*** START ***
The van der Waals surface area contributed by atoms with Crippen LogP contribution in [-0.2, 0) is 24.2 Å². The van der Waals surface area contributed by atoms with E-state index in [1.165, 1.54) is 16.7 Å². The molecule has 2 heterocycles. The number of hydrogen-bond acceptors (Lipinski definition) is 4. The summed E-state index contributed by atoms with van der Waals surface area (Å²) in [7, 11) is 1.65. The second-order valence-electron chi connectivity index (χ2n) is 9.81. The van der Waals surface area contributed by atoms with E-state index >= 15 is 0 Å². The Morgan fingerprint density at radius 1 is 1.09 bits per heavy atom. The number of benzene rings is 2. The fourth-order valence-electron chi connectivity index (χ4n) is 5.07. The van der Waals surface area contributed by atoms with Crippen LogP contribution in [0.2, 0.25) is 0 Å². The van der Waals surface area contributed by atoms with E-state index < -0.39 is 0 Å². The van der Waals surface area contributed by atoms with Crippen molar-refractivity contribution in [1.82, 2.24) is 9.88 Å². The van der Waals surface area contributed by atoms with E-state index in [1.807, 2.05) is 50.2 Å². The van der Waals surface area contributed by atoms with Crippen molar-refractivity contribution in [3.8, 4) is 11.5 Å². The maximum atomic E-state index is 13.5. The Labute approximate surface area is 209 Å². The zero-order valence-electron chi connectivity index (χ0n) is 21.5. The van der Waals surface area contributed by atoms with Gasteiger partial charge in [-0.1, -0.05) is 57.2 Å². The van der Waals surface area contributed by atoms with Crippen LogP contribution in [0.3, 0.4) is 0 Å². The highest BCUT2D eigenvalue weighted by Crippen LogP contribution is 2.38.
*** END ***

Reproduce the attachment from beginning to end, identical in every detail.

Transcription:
The van der Waals surface area contributed by atoms with Crippen LogP contribution in [-0.2, 0) is 24.2 Å². The van der Waals surface area contributed by atoms with E-state index in [1.165, 1.54) is 16.7 Å². The molecule has 2 heterocycles. The number of hydrogen-bond acceptors (Lipinski definition) is 4. The summed E-state index contributed by atoms with van der Waals surface area (Å²) in [7, 11) is 1.65. The second-order valence-electron chi connectivity index (χ2n) is 9.81. The van der Waals surface area contributed by atoms with E-state index >= 15 is 0 Å². The Morgan fingerprint density at radius 1 is 1.09 bits per heavy atom. The number of benzene rings is 2. The fourth-order valence-electron chi connectivity index (χ4n) is 5.07. The van der Waals surface area contributed by atoms with Crippen LogP contribution in [0.2, 0.25) is 0 Å². The van der Waals surface area contributed by atoms with E-state index < -0.39 is 0 Å². The van der Waals surface area contributed by atoms with Crippen molar-refractivity contribution in [1.82, 2.24) is 9.88 Å². The van der Waals surface area contributed by atoms with E-state index in [1.807, 2.05) is 50.2 Å². The van der Waals surface area contributed by atoms with Crippen molar-refractivity contribution in [3.8, 4) is 11.5 Å². The maximum atomic E-state index is 13.5. The Labute approximate surface area is 209 Å². The zero-order valence-electron chi connectivity index (χ0n) is 21.5. The van der Waals surface area contributed by atoms with Gasteiger partial charge in [-0.1, -0.05) is 57.2 Å². The van der Waals surface area contributed by atoms with Crippen LogP contribution in [0.3, 0.4) is 0 Å². The highest BCUT2D eigenvalue weighted by Crippen LogP contribution is 2.38.